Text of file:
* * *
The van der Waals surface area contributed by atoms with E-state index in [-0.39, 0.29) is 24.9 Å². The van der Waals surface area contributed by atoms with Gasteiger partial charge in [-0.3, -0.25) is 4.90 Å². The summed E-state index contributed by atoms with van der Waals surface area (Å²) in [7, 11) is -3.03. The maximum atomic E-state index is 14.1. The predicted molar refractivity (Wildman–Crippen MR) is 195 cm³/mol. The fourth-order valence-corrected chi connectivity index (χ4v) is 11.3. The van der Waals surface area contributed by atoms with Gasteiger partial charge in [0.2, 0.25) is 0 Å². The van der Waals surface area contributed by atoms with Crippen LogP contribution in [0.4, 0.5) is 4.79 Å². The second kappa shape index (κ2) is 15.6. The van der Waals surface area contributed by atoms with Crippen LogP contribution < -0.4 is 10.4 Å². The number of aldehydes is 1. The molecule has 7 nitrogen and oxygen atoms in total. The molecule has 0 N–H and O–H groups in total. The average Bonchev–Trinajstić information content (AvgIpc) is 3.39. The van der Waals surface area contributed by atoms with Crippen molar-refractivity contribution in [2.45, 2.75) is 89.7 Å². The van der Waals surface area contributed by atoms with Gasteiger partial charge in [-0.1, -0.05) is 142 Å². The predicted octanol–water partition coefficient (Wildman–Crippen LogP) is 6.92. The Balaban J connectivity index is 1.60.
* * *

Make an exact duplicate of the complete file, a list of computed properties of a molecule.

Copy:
The van der Waals surface area contributed by atoms with E-state index in [-0.39, 0.29) is 24.9 Å². The van der Waals surface area contributed by atoms with Gasteiger partial charge in [-0.3, -0.25) is 4.90 Å². The summed E-state index contributed by atoms with van der Waals surface area (Å²) in [7, 11) is -3.03. The maximum atomic E-state index is 14.1. The predicted molar refractivity (Wildman–Crippen MR) is 195 cm³/mol. The fourth-order valence-corrected chi connectivity index (χ4v) is 11.3. The van der Waals surface area contributed by atoms with Gasteiger partial charge in [0.2, 0.25) is 0 Å². The van der Waals surface area contributed by atoms with Crippen LogP contribution in [0.4, 0.5) is 4.79 Å². The second kappa shape index (κ2) is 15.6. The van der Waals surface area contributed by atoms with Crippen LogP contribution < -0.4 is 10.4 Å². The number of aldehydes is 1. The molecule has 7 nitrogen and oxygen atoms in total. The molecule has 0 N–H and O–H groups in total. The average Bonchev–Trinajstić information content (AvgIpc) is 3.39. The van der Waals surface area contributed by atoms with Crippen molar-refractivity contribution in [2.45, 2.75) is 89.7 Å². The van der Waals surface area contributed by atoms with Gasteiger partial charge in [-0.1, -0.05) is 142 Å². The predicted octanol–water partition coefficient (Wildman–Crippen LogP) is 6.92. The Balaban J connectivity index is 1.60.